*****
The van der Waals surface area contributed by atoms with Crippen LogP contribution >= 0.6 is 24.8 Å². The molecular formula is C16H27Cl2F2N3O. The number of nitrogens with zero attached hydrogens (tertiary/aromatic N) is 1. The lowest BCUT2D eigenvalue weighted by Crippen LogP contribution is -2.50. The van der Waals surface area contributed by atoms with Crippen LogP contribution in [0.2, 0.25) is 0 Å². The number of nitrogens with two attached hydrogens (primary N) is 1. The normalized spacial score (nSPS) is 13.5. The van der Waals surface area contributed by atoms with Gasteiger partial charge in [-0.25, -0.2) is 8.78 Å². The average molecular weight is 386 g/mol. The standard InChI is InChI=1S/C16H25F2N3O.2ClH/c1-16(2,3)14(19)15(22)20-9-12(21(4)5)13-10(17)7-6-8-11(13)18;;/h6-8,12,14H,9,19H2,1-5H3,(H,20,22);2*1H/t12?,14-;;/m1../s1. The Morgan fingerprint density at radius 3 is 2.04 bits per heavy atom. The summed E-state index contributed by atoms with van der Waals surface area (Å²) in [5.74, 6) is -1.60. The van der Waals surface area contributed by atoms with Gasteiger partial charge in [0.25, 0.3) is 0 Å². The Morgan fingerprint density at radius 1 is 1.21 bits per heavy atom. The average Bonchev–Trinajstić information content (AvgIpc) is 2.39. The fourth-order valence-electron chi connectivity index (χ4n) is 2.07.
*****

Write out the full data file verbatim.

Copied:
The van der Waals surface area contributed by atoms with Crippen LogP contribution >= 0.6 is 24.8 Å². The molecular formula is C16H27Cl2F2N3O. The number of nitrogens with zero attached hydrogens (tertiary/aromatic N) is 1. The lowest BCUT2D eigenvalue weighted by Crippen LogP contribution is -2.50. The van der Waals surface area contributed by atoms with Crippen LogP contribution in [0.2, 0.25) is 0 Å². The number of nitrogens with two attached hydrogens (primary N) is 1. The normalized spacial score (nSPS) is 13.5. The van der Waals surface area contributed by atoms with Gasteiger partial charge in [-0.25, -0.2) is 8.78 Å². The average molecular weight is 386 g/mol. The standard InChI is InChI=1S/C16H25F2N3O.2ClH/c1-16(2,3)14(19)15(22)20-9-12(21(4)5)13-10(17)7-6-8-11(13)18;;/h6-8,12,14H,9,19H2,1-5H3,(H,20,22);2*1H/t12?,14-;;/m1../s1. The Morgan fingerprint density at radius 3 is 2.04 bits per heavy atom. The summed E-state index contributed by atoms with van der Waals surface area (Å²) in [5.74, 6) is -1.60. The van der Waals surface area contributed by atoms with Gasteiger partial charge in [0.25, 0.3) is 0 Å². The Morgan fingerprint density at radius 1 is 1.21 bits per heavy atom. The average Bonchev–Trinajstić information content (AvgIpc) is 2.39. The fourth-order valence-electron chi connectivity index (χ4n) is 2.07.